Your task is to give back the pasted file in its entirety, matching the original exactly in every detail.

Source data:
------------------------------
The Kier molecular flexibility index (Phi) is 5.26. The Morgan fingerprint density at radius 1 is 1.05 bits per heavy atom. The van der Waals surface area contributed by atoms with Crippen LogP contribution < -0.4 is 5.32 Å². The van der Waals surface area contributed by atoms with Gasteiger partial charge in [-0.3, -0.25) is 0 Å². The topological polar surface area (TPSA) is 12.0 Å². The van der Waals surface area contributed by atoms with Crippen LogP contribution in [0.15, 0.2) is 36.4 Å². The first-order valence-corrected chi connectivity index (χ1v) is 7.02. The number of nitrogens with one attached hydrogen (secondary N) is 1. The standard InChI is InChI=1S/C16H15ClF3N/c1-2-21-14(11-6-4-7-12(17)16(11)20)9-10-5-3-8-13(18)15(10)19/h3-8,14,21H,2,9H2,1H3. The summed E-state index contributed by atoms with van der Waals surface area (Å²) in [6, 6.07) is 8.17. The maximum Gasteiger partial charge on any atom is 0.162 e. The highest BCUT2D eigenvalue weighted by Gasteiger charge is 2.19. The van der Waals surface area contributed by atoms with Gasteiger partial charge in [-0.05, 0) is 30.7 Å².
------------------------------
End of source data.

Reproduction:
The Kier molecular flexibility index (Phi) is 5.26. The Morgan fingerprint density at radius 1 is 1.05 bits per heavy atom. The van der Waals surface area contributed by atoms with Crippen LogP contribution < -0.4 is 5.32 Å². The van der Waals surface area contributed by atoms with Gasteiger partial charge in [-0.3, -0.25) is 0 Å². The topological polar surface area (TPSA) is 12.0 Å². The van der Waals surface area contributed by atoms with Crippen LogP contribution in [0.15, 0.2) is 36.4 Å². The first-order valence-corrected chi connectivity index (χ1v) is 7.02. The number of nitrogens with one attached hydrogen (secondary N) is 1. The standard InChI is InChI=1S/C16H15ClF3N/c1-2-21-14(11-6-4-7-12(17)16(11)20)9-10-5-3-8-13(18)15(10)19/h3-8,14,21H,2,9H2,1H3. The summed E-state index contributed by atoms with van der Waals surface area (Å²) in [6, 6.07) is 8.17. The maximum Gasteiger partial charge on any atom is 0.162 e. The highest BCUT2D eigenvalue weighted by Gasteiger charge is 2.19. The van der Waals surface area contributed by atoms with Gasteiger partial charge in [-0.05, 0) is 30.7 Å².